The Story Of Freddie Griffin And Rockford Memorial Hospital

Originally published in The Rock River Times.

The display at Rockford Memorial Hospital
The display at Rockford Memorial Hospital

This is the story of little Freddie Griffin. Freddie was a very energetic 6-year-old who lived in downtown Rockford. Freddie’s family was poor, and they lived in a small house by the river. Mrs. Griffin supported herself and the six children by working as a washer woman for the Spafford family. She was at work the day this story took place.

It was around 3 p.m., Oct. 2, 1883. Freddie was playing not far from his front door with his little friend, George Pitney. That day, they were doing something both of their mothers had warned them never to do: they were playing around the railroad cars. George saw Freddie grab onto the door handle of one of the cars and swing his legs back and forth.

George shouted a warning, but it was too late. George saw Freddie’s hand slip. He said it happened so fast, but at the same time, it seemed to be in slow motion. Freddie fell onto the tracks right in front of a moving car.

George was horrified to see the wheels of the car pass over Freddie’s body, and soon, his own screams joined those of Freddie.

The paper went on to say the “bones of his leg were crushed by the heavy weight of the cars as if they were straws.” The boys’ screams drew the attention of a man who came to see what the source of the disturbance was. He swooped in and picked Freddie up and dashed off with him to Freddie’s house, where he found the door locked. He set the boy on the ground, and ran to summon a doctor.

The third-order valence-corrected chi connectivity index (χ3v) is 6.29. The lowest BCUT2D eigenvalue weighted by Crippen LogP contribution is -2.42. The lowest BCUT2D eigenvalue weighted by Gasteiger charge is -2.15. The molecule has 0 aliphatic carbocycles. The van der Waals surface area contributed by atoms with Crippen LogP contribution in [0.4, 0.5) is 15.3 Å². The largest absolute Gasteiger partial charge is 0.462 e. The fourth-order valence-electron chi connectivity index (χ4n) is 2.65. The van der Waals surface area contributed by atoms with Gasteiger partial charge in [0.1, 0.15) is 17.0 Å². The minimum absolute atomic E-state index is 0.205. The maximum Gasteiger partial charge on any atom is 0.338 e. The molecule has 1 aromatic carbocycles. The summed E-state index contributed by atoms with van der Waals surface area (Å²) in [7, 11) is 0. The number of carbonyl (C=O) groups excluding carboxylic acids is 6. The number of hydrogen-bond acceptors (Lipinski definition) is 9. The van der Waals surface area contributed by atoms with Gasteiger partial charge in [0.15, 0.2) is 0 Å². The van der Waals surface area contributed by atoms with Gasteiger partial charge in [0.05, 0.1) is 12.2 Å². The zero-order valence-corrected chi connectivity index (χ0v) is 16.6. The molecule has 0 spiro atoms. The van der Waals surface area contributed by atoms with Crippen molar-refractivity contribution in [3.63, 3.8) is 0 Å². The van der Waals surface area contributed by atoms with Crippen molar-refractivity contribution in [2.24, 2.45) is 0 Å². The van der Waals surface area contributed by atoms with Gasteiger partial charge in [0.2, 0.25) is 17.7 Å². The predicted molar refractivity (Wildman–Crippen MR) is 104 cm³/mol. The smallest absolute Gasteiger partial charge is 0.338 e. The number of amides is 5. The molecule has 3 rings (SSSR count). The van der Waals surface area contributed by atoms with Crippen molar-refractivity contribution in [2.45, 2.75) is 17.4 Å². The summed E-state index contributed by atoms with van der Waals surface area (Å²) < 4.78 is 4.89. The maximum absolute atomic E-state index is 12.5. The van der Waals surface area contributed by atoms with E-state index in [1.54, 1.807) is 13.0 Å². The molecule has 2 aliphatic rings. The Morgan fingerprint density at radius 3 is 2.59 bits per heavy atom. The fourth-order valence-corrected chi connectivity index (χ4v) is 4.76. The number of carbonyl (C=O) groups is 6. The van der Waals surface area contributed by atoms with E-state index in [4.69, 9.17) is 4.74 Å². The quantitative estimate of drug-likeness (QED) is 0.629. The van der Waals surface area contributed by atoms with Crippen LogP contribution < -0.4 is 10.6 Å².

The story goes on to describe Freddie’s injuries, the details of which are too sickening to repeat here. Suffice to say there was little left of the young boy’s legs and his left arm.

Doctors were finally found, the door was kicked in, and the doctors worked their horrific craft by the light of a small window. They used chloroform to help the young boy tolerate as they probed the mangled flesh. The decision was made that the only way they might be able to save young Freddie’s life would be to amputate. Several doctors “commenced their almost hopeless labors.” They amputated the limbs, leaving stubs about 6 inches long. The surgery was complete in just under an hour. The doctors were impressed with little Freddie’s bravery.

Mrs. Griffin was able to see her boy soon after the surgery was completed. The doctors warned her that the chances of Freddie making it through the evening were very slim. In fact, they were correct. Freddie passed away around 7 p.m. that evening.

The engineer of the train, Delos Mitchell, was questioned at the inquest the following morning and stated he didn’t know he hit a boy. The jury agreed, and found the death of Freddie Griffin accidental.